Chinese Hunger for Reef Fish Emptying Asian Seas
HONG KONG—Turquoise fish with red dots stare at hungry tourists from a tank at a restaurant in Hong Kong, the capital of the world's live reef fish industry, a lucrative trade devastating reefs across the Pacific Ocean.
Considered a delicacy, demand for coral fish has exploded in line with China's booming economy and some species such as the humphead wrasse are already endangered.
“You may not be able to eat it in 4 to 5 years, whatever money you pay. This is the favourite among people from mainland China,” said a fish merchant, who gave his name only as Chen.
Restaurant fish tanks in Hong Kong are filled with exotic fish species gathered from all around Southeast Asia, Australia and even remote Pacific islands, such as Fiji and Vanuatu.
With the marine stock already exhausted in nearby waters, Hong Kong traders are reaching far and wide for increasingly rare fish such as groupers, snappers and humphead wrasse, spreading the unsustainable fishing habit across the Pacific.
“Basically it's been like a vacuum cleaner across the region,” said Andy Cornish, director for conservation at the WWF Hong Kong. “Reefs near Hong Kong were depleted decades ago, and the trade has moved further and further away to source fish.”
Biologists say reef fish are highly vulnerable to overfishing as they need 5-10 years before reaching breeding age, and the trade is difficult to manage because the fishing is mostly on a small scale, done by rural communities.
“Demand for many reef fishes is just too high … Wild populations will continue to decline, if nothing is done because the fisheries are typically unmanged,” said Yvonne Sadovy, associate professor at the University of Hong Kong.
“China is where the demand for live reef fish is particularly heavy, and where it is also expected to grow … A lot of the reef fish that come into Hong Kong are re-exported into China,” said the marine biologist.
Early this month, the IUCN World Conservation Union issued a warning that 20 species of grouper—a delicacy often served at Chinese banquets—were threatened with extinction unless conservation measures were introduced.
Marine Ghost Town, Cyanide
Large parts of reefs in the Philippines, Indonesia and Malaysia are becoming void of marine life as a result of overfishing and the use of cyanide to catch fish alive.
Though illegal, many fishermen use cyanide, an exceptionally damaging and wasteful way to catch the fish, which hide amongst the coral, marine experts say.
The divers squirt the toxin in the reef to stun the fish. But that kills most other marine life, including coral. Only about a quarter survive to make it to restaurants, experts say.
“We did two days of wild diving far from any civilisation. Not a single fish was to be seen, not one,” Charles Frew told Reuters after a trip to near Leyte in the Philippines last month.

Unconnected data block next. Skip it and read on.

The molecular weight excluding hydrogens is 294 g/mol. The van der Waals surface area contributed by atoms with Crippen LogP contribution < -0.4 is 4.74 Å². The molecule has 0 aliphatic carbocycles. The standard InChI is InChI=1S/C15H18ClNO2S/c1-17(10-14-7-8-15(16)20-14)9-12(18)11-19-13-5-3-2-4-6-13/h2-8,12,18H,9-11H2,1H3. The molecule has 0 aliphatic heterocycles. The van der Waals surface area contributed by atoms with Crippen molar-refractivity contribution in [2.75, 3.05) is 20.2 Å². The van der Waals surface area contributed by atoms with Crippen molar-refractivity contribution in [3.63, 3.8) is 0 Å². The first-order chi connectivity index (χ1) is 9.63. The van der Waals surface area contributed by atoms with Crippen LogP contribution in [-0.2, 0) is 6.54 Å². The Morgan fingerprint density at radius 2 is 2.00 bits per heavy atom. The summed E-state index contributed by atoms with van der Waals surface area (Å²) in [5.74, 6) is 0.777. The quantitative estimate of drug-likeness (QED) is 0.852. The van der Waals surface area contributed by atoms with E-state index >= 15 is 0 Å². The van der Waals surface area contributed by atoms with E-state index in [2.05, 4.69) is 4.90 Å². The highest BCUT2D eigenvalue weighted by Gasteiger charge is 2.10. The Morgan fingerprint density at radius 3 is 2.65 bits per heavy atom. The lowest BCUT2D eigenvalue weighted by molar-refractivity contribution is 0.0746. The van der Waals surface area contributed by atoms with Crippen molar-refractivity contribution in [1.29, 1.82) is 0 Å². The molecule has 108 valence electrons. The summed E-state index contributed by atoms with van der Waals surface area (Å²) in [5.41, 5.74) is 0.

“I was shocked, more than anything … It's got strong currents, beautiful blue water. There are some bits of nice coral. But there's nothing,” said the director of Asiatic Marine, a company specialising in marine surveys and underwater filming.
While many live fish arrive in planes, many also come in on specially designed vessels. Hong Kong traders travel through thousands of islands in Indonesia, Malaysia or the Philippines, collecting the prized fish alive from local fishermen.
Humphead wrasse, also known as Napoleon wrasse, commands as much as $200 a kilo. A blue adult can reach more than two meters and weigh 200 kg (440 lb).
“That's a lot of money for a fisherman,” said George Woodman, a director of conservation group Teng Hoi. “You can get a lot of people to move for that money … The search is very big.”
Asked how wide spread cyanide was, Reinhard Renneberg, chemistry professor from the Hong Kong University of Science and Technology, said: “I believe almost all big, undamaged fish are caught with cyanide.”
“Cyanide in fish is no longer harmful for people … It would be nice, if you could say you'd get big health problems, if you eat this fish,” said Renneberg, who has developed a testing device for cyanide in live fish.
Slow Hong Kong Response
An official from the Hong Kong Agriculture, Fisheries and Conservation Department (AFCD) said it had no plans to check cyanide in imported fish, which could help stem cyanide use.
But it took the first step in December to manage the trade in a reef fish by requiring import licences for humphead wrasse, the only coral fish listed as potentially threatened by the Convention on International Trade in Endangered Species (CITES).
“This is really a test case,” said Cornish from WWF. “If all the countries like the Philippines or Indonesia start developing a management plan for that species, that would be fantastic.”
In December, Manila arrested about 30 Chinese fishermen suspected of poaching. Their ship Hoi Wan was carrying more than 300 live humphead wrasse consigned for Hong Kong.
Cheung Chisun, a senior Hong Kong official in charge of endangered species, said thousands of humphead wrasse had arrived in Hong Kong since December, mostly from Indonesia, though more than half were re-exported to mainland China.
Humphead wrasse still appears on menus in some restaurants in Hong Kong, though fish traders say it is increasingly rare and getting smaller.
Asked about endangered species, fish restaurant manager Gu Chao Fan told Reuters: “You have to book a week in advance. There are not many these days.”